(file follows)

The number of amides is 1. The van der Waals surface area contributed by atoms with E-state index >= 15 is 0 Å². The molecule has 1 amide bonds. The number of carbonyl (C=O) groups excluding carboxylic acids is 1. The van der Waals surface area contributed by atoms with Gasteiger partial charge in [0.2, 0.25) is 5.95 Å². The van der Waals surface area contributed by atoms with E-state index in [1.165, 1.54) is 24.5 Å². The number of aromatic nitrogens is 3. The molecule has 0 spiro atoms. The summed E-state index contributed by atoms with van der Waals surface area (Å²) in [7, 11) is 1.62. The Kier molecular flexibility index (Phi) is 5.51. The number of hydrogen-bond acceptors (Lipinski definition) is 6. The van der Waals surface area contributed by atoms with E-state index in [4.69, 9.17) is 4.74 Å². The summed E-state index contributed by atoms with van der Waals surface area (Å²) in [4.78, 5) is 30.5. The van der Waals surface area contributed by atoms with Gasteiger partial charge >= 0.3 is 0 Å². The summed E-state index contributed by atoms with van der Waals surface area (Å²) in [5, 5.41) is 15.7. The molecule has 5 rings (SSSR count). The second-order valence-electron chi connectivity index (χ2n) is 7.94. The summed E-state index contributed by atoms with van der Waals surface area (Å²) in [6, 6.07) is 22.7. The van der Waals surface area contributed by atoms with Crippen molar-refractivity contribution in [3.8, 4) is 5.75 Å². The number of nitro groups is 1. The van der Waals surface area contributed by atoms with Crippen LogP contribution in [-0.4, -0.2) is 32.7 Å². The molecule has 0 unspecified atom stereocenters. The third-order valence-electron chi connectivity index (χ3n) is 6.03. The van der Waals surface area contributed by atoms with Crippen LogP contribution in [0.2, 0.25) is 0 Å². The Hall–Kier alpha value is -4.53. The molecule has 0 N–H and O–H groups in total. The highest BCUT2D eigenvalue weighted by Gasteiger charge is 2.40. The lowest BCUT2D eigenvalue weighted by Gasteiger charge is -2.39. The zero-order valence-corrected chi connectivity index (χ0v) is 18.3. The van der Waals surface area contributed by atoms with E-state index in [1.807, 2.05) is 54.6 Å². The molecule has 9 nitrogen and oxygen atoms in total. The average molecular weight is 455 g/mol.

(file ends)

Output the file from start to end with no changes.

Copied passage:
The number of amides is 1. The van der Waals surface area contributed by atoms with E-state index >= 15 is 0 Å². The molecule has 1 amide bonds. The number of carbonyl (C=O) groups excluding carboxylic acids is 1. The van der Waals surface area contributed by atoms with Gasteiger partial charge in [0.2, 0.25) is 5.95 Å². The van der Waals surface area contributed by atoms with E-state index in [1.165, 1.54) is 24.5 Å². The number of aromatic nitrogens is 3. The molecule has 0 spiro atoms. The summed E-state index contributed by atoms with van der Waals surface area (Å²) in [7, 11) is 1.62. The Kier molecular flexibility index (Phi) is 5.51. The number of hydrogen-bond acceptors (Lipinski definition) is 6. The van der Waals surface area contributed by atoms with E-state index in [4.69, 9.17) is 4.74 Å². The summed E-state index contributed by atoms with van der Waals surface area (Å²) in [4.78, 5) is 30.5. The van der Waals surface area contributed by atoms with Gasteiger partial charge >= 0.3 is 0 Å². The summed E-state index contributed by atoms with van der Waals surface area (Å²) in [5, 5.41) is 15.7. The molecule has 5 rings (SSSR count). The second-order valence-electron chi connectivity index (χ2n) is 7.94. The summed E-state index contributed by atoms with van der Waals surface area (Å²) in [6, 6.07) is 22.7. The van der Waals surface area contributed by atoms with Crippen molar-refractivity contribution in [3.8, 4) is 5.75 Å². The number of nitro groups is 1. The van der Waals surface area contributed by atoms with Crippen LogP contribution in [-0.4, -0.2) is 32.7 Å². The molecule has 0 unspecified atom stereocenters. The third-order valence-electron chi connectivity index (χ3n) is 6.03. The van der Waals surface area contributed by atoms with Crippen LogP contribution in [0.2, 0.25) is 0 Å². The Hall–Kier alpha value is -4.53. The molecule has 0 N–H and O–H groups in total. The highest BCUT2D eigenvalue weighted by Gasteiger charge is 2.40. The lowest BCUT2D eigenvalue weighted by Gasteiger charge is -2.39. The zero-order valence-corrected chi connectivity index (χ0v) is 18.3. The van der Waals surface area contributed by atoms with E-state index in [1.807, 2.05) is 54.6 Å². The molecule has 9 nitrogen and oxygen atoms in total. The average molecular weight is 455 g/mol.